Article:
Japan National Foundation Day
National Foundation Day is a national holiday in Japan celebrated annually on February 11, celebrating the mythological foundation of Japan and the accession of its first emperor, Emperor Jimmu at Kashihara gū on 11 February 660 BC.
In contrast with the events associated with earlier Kigensetsu, celebrations for National Foundation Day are relatively muted. Customs include the raising of Japanese national flags and reflection on the meaning of Japanese citizenship. The holiday is still relatively controversial, however, and very overt expressions of nationalism or even patriotism in public are rare.
The origin of National Foundation Day is New Year’s Day in the traditional lunisolar calendar. On that day, the foundation of Japan by Emperor Jimmu was celebrated based on Nihonshoki, which states that Emperor Jimmu ascended to the throne on the first day of the first month.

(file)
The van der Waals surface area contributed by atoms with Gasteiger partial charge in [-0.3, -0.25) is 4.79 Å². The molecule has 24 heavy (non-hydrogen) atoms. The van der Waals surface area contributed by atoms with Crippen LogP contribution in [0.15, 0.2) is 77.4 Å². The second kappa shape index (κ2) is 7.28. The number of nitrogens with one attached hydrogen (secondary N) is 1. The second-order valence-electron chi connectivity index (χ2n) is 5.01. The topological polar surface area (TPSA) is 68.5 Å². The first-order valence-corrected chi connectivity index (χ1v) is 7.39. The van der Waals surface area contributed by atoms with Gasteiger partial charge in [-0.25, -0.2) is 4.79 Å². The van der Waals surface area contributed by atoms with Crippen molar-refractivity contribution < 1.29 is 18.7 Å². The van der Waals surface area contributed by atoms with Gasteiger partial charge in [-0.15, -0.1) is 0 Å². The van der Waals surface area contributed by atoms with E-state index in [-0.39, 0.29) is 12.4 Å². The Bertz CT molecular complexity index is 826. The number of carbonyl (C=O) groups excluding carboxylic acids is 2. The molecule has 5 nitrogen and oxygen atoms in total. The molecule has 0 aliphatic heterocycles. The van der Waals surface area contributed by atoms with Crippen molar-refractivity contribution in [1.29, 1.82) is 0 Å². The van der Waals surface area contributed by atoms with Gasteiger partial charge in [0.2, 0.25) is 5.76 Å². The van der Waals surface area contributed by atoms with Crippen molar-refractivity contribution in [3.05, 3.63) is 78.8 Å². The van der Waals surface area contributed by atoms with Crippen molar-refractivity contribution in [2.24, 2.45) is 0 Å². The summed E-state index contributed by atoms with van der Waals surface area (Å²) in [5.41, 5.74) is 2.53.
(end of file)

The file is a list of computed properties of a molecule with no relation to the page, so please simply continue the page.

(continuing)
In the Meiji period, the government of Meiji Japan designated the day as a national holiday because of the modernization of Japan by the Meiji Restoration. Under the bakufu, people in Japan had worshiped the emperors as living gods, but regional loyalties were just as strong as national loyalties with most people feeling an equal or a stronger loyalty to whatever daimyō (“lord”) that ruled over their province as they did to the shōgun who ruled from distant Edo, let alone the emperor who reigned in the equally distant city of Kyoto. Moreover, Shintoism has a number of deities, and until the Meiji Restoration, the emperors were just one of many Shinto gods, and usually not the most important. During the Meiji period, the government went out of its way to promote the imperial cult of emperor-worship as a way of ensuring that loyalty to the national government in Tokyo would outweigh any regional loyalties. Moreover, the process of modernization in Meiji era Japan was intended only to ensure that Japan adopted Western technology, science and models of social organization, not the values of the West; it was a recurring fear of the government that the Japanese people might embrace Western values like democracy and individualism, which led the government to rigidly insist upon all Japanese were to hold the same values with any form of heterodoxy viewed as a threat to the kokutai. The American historian Carol Gluck noted that for the Japanese state in the Meiji era, “social conformity” was the highest value, with any form of dissent considered a major threat to the kokutai. Up to 1871, Japanese society was divided into four castes: the samurai, the merchants, the artisans and the peasants. The samurai were the dominant caste, but the sort of aggressive militarism embraced by the samurai was not embraced by the other castes, who legally speaking were not allowed to own weapons. One of the Meiji era reforms was the introduction of conscription with all able-bodied young men to serve in either the Army or the Navy when they turned 18, which required promoting the ideology of Bushido (“the way of the warrior”) to people who historically speaking had been encouraged to see war as the exclusive concern of the samurai. The imperial cult of emperor worship was promoted both to ensure that everyone would be a part of the kokutai and to ensure that all men embraced Bushido, and would willingly serve in the military. After conscription was introduced in 1873, a group of teenage rickshaw drivers and shop clerks were ordered to attend a lecture where they were informed that “Now that all men are samurai” that they were to show “manly obedience” by enlisting in the Army at once, which many objected to under the grounds that they did not come from samurai families.